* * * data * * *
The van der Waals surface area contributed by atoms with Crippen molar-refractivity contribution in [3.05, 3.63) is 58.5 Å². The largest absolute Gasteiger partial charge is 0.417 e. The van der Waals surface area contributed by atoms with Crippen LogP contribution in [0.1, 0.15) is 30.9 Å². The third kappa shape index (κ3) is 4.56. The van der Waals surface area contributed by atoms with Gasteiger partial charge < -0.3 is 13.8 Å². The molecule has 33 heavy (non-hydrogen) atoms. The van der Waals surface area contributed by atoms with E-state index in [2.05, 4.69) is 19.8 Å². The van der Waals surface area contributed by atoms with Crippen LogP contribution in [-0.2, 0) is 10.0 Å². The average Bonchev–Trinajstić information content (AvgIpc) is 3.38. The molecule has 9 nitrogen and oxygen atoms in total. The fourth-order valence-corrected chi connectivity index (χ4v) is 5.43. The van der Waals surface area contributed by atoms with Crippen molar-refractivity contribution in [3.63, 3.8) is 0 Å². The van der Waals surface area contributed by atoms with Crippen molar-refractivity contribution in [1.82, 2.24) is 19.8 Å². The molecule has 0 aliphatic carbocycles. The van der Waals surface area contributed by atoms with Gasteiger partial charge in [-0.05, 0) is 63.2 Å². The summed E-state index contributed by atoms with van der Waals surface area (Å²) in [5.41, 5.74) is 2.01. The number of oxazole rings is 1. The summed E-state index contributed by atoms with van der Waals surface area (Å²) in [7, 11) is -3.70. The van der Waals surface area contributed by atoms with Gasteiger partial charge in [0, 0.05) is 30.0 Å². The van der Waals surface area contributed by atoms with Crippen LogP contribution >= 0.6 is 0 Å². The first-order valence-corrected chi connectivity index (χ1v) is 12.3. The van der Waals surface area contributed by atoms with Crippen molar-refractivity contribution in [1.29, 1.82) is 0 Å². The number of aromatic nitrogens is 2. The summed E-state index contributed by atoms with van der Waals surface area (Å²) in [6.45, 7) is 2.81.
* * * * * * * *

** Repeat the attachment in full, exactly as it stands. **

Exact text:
The van der Waals surface area contributed by atoms with Crippen molar-refractivity contribution in [3.05, 3.63) is 58.5 Å². The largest absolute Gasteiger partial charge is 0.417 e. The van der Waals surface area contributed by atoms with Crippen LogP contribution in [0.1, 0.15) is 30.9 Å². The third kappa shape index (κ3) is 4.56. The van der Waals surface area contributed by atoms with Gasteiger partial charge < -0.3 is 13.8 Å². The molecule has 33 heavy (non-hydrogen) atoms. The van der Waals surface area contributed by atoms with E-state index in [2.05, 4.69) is 19.8 Å². The van der Waals surface area contributed by atoms with Crippen LogP contribution in [-0.2, 0) is 10.0 Å². The average Bonchev–Trinajstić information content (AvgIpc) is 3.38. The molecule has 9 nitrogen and oxygen atoms in total. The fourth-order valence-corrected chi connectivity index (χ4v) is 5.43. The van der Waals surface area contributed by atoms with Crippen molar-refractivity contribution in [3.63, 3.8) is 0 Å². The van der Waals surface area contributed by atoms with Crippen molar-refractivity contribution in [1.82, 2.24) is 19.8 Å². The molecule has 0 aliphatic carbocycles. The van der Waals surface area contributed by atoms with Gasteiger partial charge in [-0.05, 0) is 63.2 Å². The summed E-state index contributed by atoms with van der Waals surface area (Å²) in [5.41, 5.74) is 2.01. The number of oxazole rings is 1. The summed E-state index contributed by atoms with van der Waals surface area (Å²) in [7, 11) is -3.70. The van der Waals surface area contributed by atoms with Gasteiger partial charge in [0, 0.05) is 30.0 Å². The van der Waals surface area contributed by atoms with Crippen LogP contribution >= 0.6 is 0 Å². The first-order valence-corrected chi connectivity index (χ1v) is 12.3. The van der Waals surface area contributed by atoms with Crippen molar-refractivity contribution in [1.29, 1.82) is 0 Å². The number of aromatic nitrogens is 2. The summed E-state index contributed by atoms with van der Waals surface area (Å²) in [6.45, 7) is 2.81.